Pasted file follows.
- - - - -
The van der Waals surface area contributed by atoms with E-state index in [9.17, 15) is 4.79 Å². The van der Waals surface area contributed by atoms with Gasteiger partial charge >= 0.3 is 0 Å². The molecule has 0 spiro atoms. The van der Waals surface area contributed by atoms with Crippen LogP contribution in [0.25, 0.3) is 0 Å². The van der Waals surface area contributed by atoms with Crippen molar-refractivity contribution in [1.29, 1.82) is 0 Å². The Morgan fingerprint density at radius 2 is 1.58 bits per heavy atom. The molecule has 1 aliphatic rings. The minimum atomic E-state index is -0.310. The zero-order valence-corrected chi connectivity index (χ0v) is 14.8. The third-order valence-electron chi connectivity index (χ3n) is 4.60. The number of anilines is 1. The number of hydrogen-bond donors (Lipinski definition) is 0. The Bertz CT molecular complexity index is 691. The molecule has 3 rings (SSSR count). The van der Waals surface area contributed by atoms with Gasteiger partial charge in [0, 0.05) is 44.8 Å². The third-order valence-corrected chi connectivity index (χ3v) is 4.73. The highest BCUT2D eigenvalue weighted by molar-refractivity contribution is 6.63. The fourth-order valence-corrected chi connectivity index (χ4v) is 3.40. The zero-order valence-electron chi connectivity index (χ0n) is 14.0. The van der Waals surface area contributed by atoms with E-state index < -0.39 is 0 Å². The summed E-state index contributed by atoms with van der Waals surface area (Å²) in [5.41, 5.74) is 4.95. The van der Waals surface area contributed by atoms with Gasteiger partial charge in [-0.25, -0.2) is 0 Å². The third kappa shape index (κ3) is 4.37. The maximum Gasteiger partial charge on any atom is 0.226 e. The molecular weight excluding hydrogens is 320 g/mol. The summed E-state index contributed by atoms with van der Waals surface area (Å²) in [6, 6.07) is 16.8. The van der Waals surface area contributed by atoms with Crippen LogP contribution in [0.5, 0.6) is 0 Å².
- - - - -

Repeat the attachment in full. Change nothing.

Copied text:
The van der Waals surface area contributed by atoms with E-state index in [9.17, 15) is 4.79 Å². The van der Waals surface area contributed by atoms with Gasteiger partial charge >= 0.3 is 0 Å². The molecule has 0 spiro atoms. The van der Waals surface area contributed by atoms with Crippen LogP contribution in [0.25, 0.3) is 0 Å². The van der Waals surface area contributed by atoms with Crippen molar-refractivity contribution in [1.29, 1.82) is 0 Å². The Morgan fingerprint density at radius 2 is 1.58 bits per heavy atom. The molecule has 1 aliphatic rings. The minimum atomic E-state index is -0.310. The zero-order valence-corrected chi connectivity index (χ0v) is 14.8. The third-order valence-electron chi connectivity index (χ3n) is 4.60. The number of anilines is 1. The number of hydrogen-bond donors (Lipinski definition) is 0. The Bertz CT molecular complexity index is 691. The molecule has 3 rings (SSSR count). The van der Waals surface area contributed by atoms with Gasteiger partial charge in [0, 0.05) is 44.8 Å². The third-order valence-corrected chi connectivity index (χ3v) is 4.73. The highest BCUT2D eigenvalue weighted by molar-refractivity contribution is 6.63. The fourth-order valence-corrected chi connectivity index (χ4v) is 3.40. The zero-order valence-electron chi connectivity index (χ0n) is 14.0. The van der Waals surface area contributed by atoms with E-state index < -0.39 is 0 Å². The summed E-state index contributed by atoms with van der Waals surface area (Å²) in [5.41, 5.74) is 4.95. The van der Waals surface area contributed by atoms with Gasteiger partial charge in [-0.25, -0.2) is 0 Å². The third kappa shape index (κ3) is 4.37. The maximum Gasteiger partial charge on any atom is 0.226 e. The molecular weight excluding hydrogens is 320 g/mol. The summed E-state index contributed by atoms with van der Waals surface area (Å²) in [6, 6.07) is 16.8. The van der Waals surface area contributed by atoms with Crippen LogP contribution in [0.5, 0.6) is 0 Å².